The most memorable movie car mods are the ones that take a classic vehicle and put a unique spin on it, forever linking it with the flick in question in the minds of audiences. Hollywood has a distinguished history of building some of the most eye-catching and iconic automobiles of all time.
Here’s a list of the top five movie car mods and what made them so special:
5. Ecto-1 from “Ghostbusters”
When gearhead/actor Dan Aykroyd came across a 1959 Cadillac Miller-Meteor hearse while scouting final designs for the Ghostbuster’s ride of choice, he knew he’d struck gold. Built by Stephen Dane, “Ecto-1” swapped its casket rack for proton pack storage and featured a bunch of random ghost-busting gear strapped to the roof. But most importantly, it had red fins, flashing lights and the unforgettable Ghostbusters logo plastered on the door. Aykroyd was so enamored of the Cadillac that he ended up buying the hero car for his personal collection once the franchise was done filming.
4. Pursuit Special from “Mad Max”
The “Mad Max” films spawned legions of insane car mods as the film reimagined the world as a post-apocalyptic landscape where gasoline reigned supreme. The Pursuit Special from the first film kicked everything off with its exposed supercharger, all-black livery and the sleek lines of the Ford Falcon XB sitting underneath — an Australia-only model prized for its performance.
3. Lotus Esprit from “The Spy Who Loved Me”
Are there any car mods more extreme than transforming an exotic sports coupe into a full-on submarine? That’s what the props department did in “The Spy Who Loved Me,“ giving Roger Moore’s James Bond an easy escape from the bad guys by outfitting his Lotus Esprit with diving planes where the wheels used to be. Maybe the only Bond car more memorable than the original Aston Martin DB5.
2. Eleanor from “Gone In 60 Seconds”
Say what you will about the aggressive body kit outfitted to the 1967 Ford Mustang Shelby GT500 in the remake of “Gone In 60 Seconds,” but the centerpiece of the heist film’s caper has spawned a thousand look-alikes, creating an almost cottage industry of car mods designed to replicate its looks. The retro-modern feel of the “Eleanor” Mustang has given birth to perhaps the most successful movie car subculture ever, as copycats show up regularly at national and local muscle car shows.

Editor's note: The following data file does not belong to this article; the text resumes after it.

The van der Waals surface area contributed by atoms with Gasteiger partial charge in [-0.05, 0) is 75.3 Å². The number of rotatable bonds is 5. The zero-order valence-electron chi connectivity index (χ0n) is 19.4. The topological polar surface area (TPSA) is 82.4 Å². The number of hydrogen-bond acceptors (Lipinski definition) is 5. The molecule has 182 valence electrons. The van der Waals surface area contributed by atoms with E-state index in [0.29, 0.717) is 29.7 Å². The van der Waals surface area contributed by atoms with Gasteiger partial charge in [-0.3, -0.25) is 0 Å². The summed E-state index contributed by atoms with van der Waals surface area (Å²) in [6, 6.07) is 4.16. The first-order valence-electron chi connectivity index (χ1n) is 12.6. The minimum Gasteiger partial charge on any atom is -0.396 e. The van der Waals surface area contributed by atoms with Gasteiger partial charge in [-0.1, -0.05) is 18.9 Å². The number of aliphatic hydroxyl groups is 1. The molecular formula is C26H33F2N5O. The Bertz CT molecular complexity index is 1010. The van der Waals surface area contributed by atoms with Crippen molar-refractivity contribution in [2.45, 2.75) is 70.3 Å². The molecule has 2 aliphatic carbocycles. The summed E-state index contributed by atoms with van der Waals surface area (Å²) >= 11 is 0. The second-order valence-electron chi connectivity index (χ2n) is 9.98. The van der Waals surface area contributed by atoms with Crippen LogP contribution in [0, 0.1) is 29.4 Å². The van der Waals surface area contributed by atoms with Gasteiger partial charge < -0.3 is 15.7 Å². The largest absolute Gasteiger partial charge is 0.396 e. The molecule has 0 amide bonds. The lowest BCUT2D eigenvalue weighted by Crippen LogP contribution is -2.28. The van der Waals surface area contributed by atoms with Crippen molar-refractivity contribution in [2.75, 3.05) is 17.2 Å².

It’s hard to argue that any car mods offered a bigger makeover for a vehicle than what the time machine treatment did for the DeLorean DMC-12 in “Back To The Future.” Before Doc and Marty McFly installed a flux capacitor, hover technology and a host of random tubes and wires to the gull-wing coupe, the DeLorean had faded from memory as a slow and unreliable car-by-committee that never lived up to the hype. After three star turns in a major Hollywood franchise, however, it was suddenly a permanent part of pop culture. In fact, unless you’re a dedicated car nut it’s likely that the only reason you’ve ever heard the name DeLorean is because of the DMC-12’s on-screen fame.
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Having been bitten by the car bug at a young age, I spent my formative years surrounded by Studebakers at car shows across Quebec and the northeastern United States. Over ten years of racing, restoring, and obsessing over automobiles lead me to balance science writing and automotive journalism full time. I currently contribute as an editor to several online and print automotive publications, and I also write and consult for the pharmaceutical and medical device industry.